How do YOU use wide angle/fisheye lenses?

Discussion in 'Wedding and Event' started by fuccisphotos, Nov 7, 2011.

  1. So in a recent post there has been much talk about proper use of super wide/fisheye lenses, when the OP's questions weren't really about that. So rather than hijack that thread, I thought I'd start a new one that is specific to super wide/fisheye lenses.
    • What are the types of situations that you usually use a superwide/fisheye lens for?
    • Why do you use the lens for those situations?
    In your response if you'd mention the actual lens specs you use that would be helpful too because it seems to really range as to what one calls a fisheye lens or not, and how one might use it in a situation could differ a great deal based on the specs of the lens.
  2. I hold my tokina 16-24 f2.8 (if) fx at 16mm over the dance floor late in the reception and also for a wide of the ceremony if time allows...just got it this summer so have only been experimenting occasionally at weddings. I would never use it for a group shot except with an 'edgy' couple and previously discussed with them. Good thread...hope to get lots of ideas.
  3. 15mm FE goes on camera for a few shots with circular/encircling environments and the ceremony. 16-35 f/2.8 goes on camera most of the day and serves as a substitute whenever 35mm isn't wide enough. 16-35 is much more versatile overall than the 24mm f/1.4 I have, but I would rather use the 24mm than 16-35 during dancing because of the faster aperture and the tendency to distort by going too wide with the 16-35.
  4. I use my Tokina 12-24mm f/4 lens on my Nikon D300 to take wide expansive shots of the church's interior. I do not use the lens at the 12mm end to shoot groups because of the distortion. This lens is also a good lens for any wide outdoor panaramas with the bride and groom in silhouette or the foreground.
  5. What are the types of situations that you usually use a superwide/fisheye lens for?​
    My only "standard" fisheye shot is a shot during a church ceremony from the third or fourth pew (I am using the Nikon 10.5mm Fisheye. Beyond that, it all depends. Now I don't bring the FE to every wedding. If I am shooting solo, my widest lens will be 17mm (DX). If I am shooting with an assistant, I will definitely have my Tokina 11-16. Possibly the FE. And as services increase, the FE most certainly comes along. One reason: I can only keep an eye on so much gear!
    Why do you use the lens for those situations?​
    Easy background page for an album and clients them. Any lens that captures a perspective that your everyday shooter isn't going to capture is a nice lens to have in my book. From a 200mm f/2.8 to a 10.5mm fisheye.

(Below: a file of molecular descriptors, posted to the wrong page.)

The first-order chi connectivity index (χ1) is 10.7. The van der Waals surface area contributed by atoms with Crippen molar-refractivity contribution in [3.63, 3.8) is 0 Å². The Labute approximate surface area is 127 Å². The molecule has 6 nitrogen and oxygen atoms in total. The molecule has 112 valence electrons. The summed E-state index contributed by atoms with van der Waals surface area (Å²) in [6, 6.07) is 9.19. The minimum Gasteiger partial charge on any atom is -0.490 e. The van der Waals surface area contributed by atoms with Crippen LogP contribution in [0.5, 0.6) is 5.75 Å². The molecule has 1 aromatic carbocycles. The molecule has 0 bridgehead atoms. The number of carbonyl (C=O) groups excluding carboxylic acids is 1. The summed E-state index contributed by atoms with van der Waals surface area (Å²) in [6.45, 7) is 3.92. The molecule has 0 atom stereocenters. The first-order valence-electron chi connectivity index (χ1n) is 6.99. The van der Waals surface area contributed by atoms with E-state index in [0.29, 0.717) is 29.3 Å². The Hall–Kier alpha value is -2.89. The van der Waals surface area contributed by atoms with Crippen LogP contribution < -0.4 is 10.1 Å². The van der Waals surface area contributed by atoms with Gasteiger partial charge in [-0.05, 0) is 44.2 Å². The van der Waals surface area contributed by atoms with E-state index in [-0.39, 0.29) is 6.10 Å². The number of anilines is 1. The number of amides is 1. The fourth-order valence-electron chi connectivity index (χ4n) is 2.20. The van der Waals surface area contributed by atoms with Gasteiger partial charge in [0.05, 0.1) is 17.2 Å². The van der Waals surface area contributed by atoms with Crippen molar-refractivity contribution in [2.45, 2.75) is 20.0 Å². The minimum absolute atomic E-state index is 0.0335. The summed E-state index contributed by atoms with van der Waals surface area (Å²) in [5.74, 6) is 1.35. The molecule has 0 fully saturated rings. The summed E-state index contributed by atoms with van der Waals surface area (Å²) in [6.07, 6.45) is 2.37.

As to whether a lens is a fisheye or not, I would say that if the manufacturer calls the lens a fisheye, it's a fisheye. I like to keep it simple. I might also suggest taking a look at David Ziser's work. He is probably when of the best I know of when it comes to wide angle wedding shots, which of course the fisheye would be.
  6. In the next two photos, I put the fisheye on the camera an assistant in training was using. This wedding had a normal photography (17-55 during the ceremony), a photojournalist (70-200), myself as the official assistant (using a variety of left over lenses!), and our assistant in training. So I out the FE on the camera and this is what she got. Love it. Different perspective. Obviously it wasn't the go to lens for what was happening, but I am glad we did it.
  7. And here is the reverse angle.
  8. Never any fisheye shots for me. Wide angles for establishing shots of the interior or exterior. Sometimes for group photos when the groups are 100+ persons and space is a consideration. I will de-stretch the outer people in post if needed. In general I don't like perspective distortion so I only go super wide when there is room in the scene.
  9. I take mine (a Nikkor 10.5mm fisheye) to all weddings. I use it often during ceremonies, especially in grand churches. I also use it during the getting ready time sometimes. It can also be fun on the dance floor. See examples.
  10. Vail -- thanks for initiating an interesting and informative discussion.
    I don't have a fisheye. I've seen it used badly for weddings. It was very nice to see good examples of its use from John and Alex. Thanks!
    I also saw somewhere on flickr some very nice engagement shots done with fisheye. He posed the couple on a lawn at a college and kept them in the middle of the viewfinder. Must have been tricky to clean up ALL of the background, but he pulled it off.
    So... I've got two questions:
    1. you can get the same field of view with a wide angle lens. I have a 16-35 lens on my D3. 16mm is the same focal length as Nikon's fisheye. Can I get the same results with my rectilinear 16mm and distortion adjustments in LR or CS5? If so, I don't need to buy and carry another lens.